Even the largest animal that ever lived has rhythm—the blue whale performs acrobatic dives and twirls as it gobbles up microscopic krill by the millions.
But a new study adds a surprising new detail to the marine mammals' underwater ballet: They don’t spin and turn at random. Instead, the 24-metre-long giants show a preference for either their right or left side—the equivalent of handedness in humans. (Watch a blue whale lunge for its dinner.)
Although blue whales mostly spend their lives below the surface, the majority of what we know about them comes from brief glimpses at the surface.
So study leader Ari Friedlaender, a marine biologist at the University of California, Santa Cruz and at Oregon State University, set out to change that. His first challenge: How to put a three-axis accelerometre—which records precise movements—on a 180,000 kilogram animal.
“It’s easy to get close to a whale,” says Friedlaender, who received funding from the National Geographic Society. “It’s hard to get close enough to put something on its back.”
SHAKE, RATTLE, AND ROLL
Friedlaender and colleagues recently took a small, manoeuvrable boat to the Channel Islands National Marine Sanctuary off California, home to a large population of blue whales.
The team waited until a whale surfaced from a dive, then trailed the animal at a safe distance until its giant back broke the waves. Then Friedlaender zoomed forward and stuck on the accelerometer with a long pole. Using this method, the scientists managed to slap devices on 63 whales.
The resulting data revealed two major types of feeding behaviours that depend on ocean depth.
More than 60 metres below the surface, krill patches are dense, and the whales generally dive into their prey with a small roll to the right. Near the surface, where krill is less dense, the whales roll more than 180 degrees— presumably an additional movement to catch more food.
Unexpectedly, the accelerometers revealed the whales turned to the left much more frequently than to the right at these shallower depths.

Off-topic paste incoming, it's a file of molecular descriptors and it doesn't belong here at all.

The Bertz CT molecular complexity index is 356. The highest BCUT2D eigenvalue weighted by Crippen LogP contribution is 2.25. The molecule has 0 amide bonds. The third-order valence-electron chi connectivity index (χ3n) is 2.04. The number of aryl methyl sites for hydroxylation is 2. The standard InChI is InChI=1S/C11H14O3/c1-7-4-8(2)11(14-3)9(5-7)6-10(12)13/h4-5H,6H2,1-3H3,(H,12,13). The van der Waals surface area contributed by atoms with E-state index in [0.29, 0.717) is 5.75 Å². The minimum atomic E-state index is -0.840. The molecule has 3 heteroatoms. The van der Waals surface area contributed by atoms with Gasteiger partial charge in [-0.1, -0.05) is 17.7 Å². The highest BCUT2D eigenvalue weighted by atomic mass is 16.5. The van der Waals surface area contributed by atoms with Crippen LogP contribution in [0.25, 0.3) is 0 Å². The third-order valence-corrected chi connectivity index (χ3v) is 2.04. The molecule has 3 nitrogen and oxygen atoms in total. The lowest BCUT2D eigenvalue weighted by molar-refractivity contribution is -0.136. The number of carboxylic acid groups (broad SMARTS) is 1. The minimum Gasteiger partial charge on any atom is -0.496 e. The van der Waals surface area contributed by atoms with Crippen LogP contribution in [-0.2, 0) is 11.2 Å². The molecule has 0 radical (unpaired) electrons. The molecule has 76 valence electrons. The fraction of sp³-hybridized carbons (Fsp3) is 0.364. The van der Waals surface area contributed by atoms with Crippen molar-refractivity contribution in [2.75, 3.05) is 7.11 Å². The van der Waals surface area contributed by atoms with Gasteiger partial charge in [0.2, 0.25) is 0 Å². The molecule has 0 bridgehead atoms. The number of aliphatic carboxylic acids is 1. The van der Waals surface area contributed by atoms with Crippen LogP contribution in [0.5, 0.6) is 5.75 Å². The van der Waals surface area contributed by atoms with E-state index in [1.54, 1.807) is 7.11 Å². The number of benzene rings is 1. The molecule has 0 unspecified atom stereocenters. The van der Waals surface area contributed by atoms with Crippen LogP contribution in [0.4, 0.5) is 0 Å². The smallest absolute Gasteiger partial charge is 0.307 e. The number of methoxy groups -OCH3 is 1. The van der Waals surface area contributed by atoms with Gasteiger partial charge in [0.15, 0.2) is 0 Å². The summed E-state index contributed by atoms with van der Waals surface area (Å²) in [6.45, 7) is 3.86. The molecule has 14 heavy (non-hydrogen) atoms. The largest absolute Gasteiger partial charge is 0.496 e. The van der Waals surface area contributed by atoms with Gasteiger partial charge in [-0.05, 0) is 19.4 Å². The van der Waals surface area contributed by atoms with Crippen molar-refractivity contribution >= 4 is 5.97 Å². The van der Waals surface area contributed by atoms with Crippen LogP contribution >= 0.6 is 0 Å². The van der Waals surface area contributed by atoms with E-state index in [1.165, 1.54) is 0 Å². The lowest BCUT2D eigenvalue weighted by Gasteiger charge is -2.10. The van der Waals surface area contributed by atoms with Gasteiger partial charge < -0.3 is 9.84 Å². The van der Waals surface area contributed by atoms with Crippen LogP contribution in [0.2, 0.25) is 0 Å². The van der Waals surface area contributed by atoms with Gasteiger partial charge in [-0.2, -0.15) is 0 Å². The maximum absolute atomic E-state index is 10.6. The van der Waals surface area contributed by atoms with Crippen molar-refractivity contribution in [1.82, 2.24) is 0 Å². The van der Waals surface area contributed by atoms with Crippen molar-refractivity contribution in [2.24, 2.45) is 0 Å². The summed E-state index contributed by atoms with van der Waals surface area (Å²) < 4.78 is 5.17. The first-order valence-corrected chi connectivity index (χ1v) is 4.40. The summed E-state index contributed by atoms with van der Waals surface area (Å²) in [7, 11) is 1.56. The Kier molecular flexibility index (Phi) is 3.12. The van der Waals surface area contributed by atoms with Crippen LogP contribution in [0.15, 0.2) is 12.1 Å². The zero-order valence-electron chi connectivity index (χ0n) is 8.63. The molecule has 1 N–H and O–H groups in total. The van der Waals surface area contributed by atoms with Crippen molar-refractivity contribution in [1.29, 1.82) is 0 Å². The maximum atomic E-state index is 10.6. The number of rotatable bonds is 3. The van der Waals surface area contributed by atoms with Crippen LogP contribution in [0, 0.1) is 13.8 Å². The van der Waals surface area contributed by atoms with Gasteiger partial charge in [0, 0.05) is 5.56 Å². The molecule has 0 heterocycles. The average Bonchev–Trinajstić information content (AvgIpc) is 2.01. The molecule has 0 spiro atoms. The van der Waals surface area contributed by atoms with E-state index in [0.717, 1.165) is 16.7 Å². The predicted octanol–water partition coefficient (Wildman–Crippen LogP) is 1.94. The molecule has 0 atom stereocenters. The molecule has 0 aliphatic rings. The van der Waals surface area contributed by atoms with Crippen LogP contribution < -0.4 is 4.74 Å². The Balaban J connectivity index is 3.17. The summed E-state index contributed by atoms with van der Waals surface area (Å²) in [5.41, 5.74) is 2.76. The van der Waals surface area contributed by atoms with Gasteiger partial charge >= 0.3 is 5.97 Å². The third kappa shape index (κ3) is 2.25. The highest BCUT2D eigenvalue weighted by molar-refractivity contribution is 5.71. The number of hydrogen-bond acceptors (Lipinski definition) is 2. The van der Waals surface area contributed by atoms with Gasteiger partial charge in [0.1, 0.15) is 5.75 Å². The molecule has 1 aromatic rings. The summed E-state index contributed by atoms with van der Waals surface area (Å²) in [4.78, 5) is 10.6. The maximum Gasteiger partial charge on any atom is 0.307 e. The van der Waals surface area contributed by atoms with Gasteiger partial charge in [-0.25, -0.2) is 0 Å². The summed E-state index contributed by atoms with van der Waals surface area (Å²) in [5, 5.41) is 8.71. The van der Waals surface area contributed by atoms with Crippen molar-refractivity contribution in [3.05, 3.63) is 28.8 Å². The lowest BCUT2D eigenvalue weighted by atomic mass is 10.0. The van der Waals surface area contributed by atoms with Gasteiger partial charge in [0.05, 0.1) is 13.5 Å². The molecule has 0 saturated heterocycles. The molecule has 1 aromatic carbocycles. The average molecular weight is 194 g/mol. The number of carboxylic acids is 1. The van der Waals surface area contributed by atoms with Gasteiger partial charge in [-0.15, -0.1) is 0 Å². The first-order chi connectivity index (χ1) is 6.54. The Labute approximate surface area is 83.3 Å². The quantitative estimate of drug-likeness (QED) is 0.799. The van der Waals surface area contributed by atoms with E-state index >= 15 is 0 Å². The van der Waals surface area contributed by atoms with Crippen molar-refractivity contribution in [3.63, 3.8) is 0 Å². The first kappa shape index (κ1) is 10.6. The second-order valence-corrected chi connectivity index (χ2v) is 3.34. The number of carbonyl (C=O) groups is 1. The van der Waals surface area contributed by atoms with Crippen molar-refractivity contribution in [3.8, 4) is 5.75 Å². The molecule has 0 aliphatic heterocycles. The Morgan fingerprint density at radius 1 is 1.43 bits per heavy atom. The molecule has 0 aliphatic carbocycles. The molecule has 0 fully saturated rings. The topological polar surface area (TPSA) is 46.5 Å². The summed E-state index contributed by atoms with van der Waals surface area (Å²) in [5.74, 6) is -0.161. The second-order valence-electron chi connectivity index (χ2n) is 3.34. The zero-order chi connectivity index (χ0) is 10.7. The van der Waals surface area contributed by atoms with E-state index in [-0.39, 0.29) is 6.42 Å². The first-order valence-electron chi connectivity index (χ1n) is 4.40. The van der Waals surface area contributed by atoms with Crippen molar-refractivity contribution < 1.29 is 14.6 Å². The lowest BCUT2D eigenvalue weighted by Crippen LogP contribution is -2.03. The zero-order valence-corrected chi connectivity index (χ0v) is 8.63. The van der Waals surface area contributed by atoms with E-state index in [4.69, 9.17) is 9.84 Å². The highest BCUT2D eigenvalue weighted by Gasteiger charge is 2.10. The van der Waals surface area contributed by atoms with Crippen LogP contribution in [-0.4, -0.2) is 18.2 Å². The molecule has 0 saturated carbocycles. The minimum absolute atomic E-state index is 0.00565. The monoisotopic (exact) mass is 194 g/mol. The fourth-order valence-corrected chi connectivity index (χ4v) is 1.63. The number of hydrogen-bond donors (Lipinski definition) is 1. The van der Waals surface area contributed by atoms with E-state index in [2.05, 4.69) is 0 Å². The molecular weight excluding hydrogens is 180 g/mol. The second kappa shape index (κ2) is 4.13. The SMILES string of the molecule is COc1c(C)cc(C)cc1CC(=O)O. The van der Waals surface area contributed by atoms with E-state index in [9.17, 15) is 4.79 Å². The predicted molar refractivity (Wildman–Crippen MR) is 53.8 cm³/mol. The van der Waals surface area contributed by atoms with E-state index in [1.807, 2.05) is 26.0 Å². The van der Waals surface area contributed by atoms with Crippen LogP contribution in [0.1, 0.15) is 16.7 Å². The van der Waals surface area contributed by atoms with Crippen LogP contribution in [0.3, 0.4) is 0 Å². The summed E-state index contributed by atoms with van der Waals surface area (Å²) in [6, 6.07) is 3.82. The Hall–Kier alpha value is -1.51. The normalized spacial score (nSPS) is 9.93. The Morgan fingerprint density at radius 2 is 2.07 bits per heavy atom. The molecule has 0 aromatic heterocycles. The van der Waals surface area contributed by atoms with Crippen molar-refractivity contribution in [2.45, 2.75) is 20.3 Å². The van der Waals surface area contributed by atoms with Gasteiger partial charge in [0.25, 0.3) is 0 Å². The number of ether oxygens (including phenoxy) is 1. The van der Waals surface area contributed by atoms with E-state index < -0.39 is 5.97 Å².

BIG AND BRAINY
Friedlaender believes that this preference can be explained by connections between the whale’s eyes and its brain.
As with most animals, a whale’s right eye is connected to the brain’s left hemisphere, and vice versa. Among other things, the left hemisphere controls practiced movements. The brain's preference for one side—like being right-handed in people—is called lateralisation.
The whale’s eyes, however, are wide-set, not forward facing like us. So “If a whale is coming from below, and it turns to the left, its right eye will point upwards at its prey,” says Friedlaender, whose study was published November 20 in Current Biology.
He suggests the right eye’s connection to the left hemisphere gives the whale an advantage when lunging for krill. (Read how some tarantulas may be "right-handed.")
“These are not big animals mowing a lawn. They’re making decisions—they’re able to be flexible, and they need to be."
Frank Fish, a marine biologist at West Chester University in Pennsylvania, says “the ability to get good quality data on these kinds of animals is pretty incredible."
“I have a lot of confidence in the data showing lateralisation,” says Fish, who was not involved in the study.
Without detailed neurological studies, it’s impossible to say exactly how lateralisation developed, he notes. But it’s becoming increasingly clear that humans are far from the only animals with a preference for the right or left side of the body.
Lead Image: Photo from footage by Getty Images/Ari Friedlaender/Leigh Torres.